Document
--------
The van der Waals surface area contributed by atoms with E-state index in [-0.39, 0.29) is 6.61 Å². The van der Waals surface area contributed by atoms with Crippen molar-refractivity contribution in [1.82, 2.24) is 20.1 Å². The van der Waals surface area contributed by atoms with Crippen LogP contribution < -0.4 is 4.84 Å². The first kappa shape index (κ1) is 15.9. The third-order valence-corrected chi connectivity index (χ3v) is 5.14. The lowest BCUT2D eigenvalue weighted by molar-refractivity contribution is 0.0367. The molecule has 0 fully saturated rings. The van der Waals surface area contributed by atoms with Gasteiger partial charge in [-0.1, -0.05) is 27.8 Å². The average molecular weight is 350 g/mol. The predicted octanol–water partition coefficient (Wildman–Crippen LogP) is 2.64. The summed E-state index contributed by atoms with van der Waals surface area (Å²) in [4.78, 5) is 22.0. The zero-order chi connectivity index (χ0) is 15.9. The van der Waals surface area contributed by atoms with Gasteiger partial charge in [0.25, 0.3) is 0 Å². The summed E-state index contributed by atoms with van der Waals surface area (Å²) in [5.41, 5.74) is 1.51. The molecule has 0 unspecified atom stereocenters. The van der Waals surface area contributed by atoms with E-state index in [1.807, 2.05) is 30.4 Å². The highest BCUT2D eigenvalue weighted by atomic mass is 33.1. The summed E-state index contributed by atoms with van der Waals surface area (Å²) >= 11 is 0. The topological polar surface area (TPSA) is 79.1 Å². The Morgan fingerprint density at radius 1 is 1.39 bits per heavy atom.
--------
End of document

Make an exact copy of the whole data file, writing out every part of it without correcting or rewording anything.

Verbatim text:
The van der Waals surface area contributed by atoms with E-state index in [-0.39, 0.29) is 6.61 Å². The van der Waals surface area contributed by atoms with Crippen molar-refractivity contribution in [1.82, 2.24) is 20.1 Å². The van der Waals surface area contributed by atoms with Crippen LogP contribution < -0.4 is 4.84 Å². The first kappa shape index (κ1) is 15.9. The third-order valence-corrected chi connectivity index (χ3v) is 5.14. The lowest BCUT2D eigenvalue weighted by molar-refractivity contribution is 0.0367. The molecule has 0 fully saturated rings. The van der Waals surface area contributed by atoms with Gasteiger partial charge in [-0.1, -0.05) is 27.8 Å². The average molecular weight is 350 g/mol. The predicted octanol–water partition coefficient (Wildman–Crippen LogP) is 2.64. The summed E-state index contributed by atoms with van der Waals surface area (Å²) in [4.78, 5) is 22.0. The zero-order chi connectivity index (χ0) is 15.9. The van der Waals surface area contributed by atoms with Gasteiger partial charge in [0.25, 0.3) is 0 Å². The summed E-state index contributed by atoms with van der Waals surface area (Å²) in [5.41, 5.74) is 1.51. The molecule has 0 unspecified atom stereocenters. The van der Waals surface area contributed by atoms with E-state index in [1.807, 2.05) is 30.4 Å². The highest BCUT2D eigenvalue weighted by atomic mass is 33.1. The summed E-state index contributed by atoms with van der Waals surface area (Å²) >= 11 is 0. The topological polar surface area (TPSA) is 79.1 Å². The Morgan fingerprint density at radius 1 is 1.39 bits per heavy atom.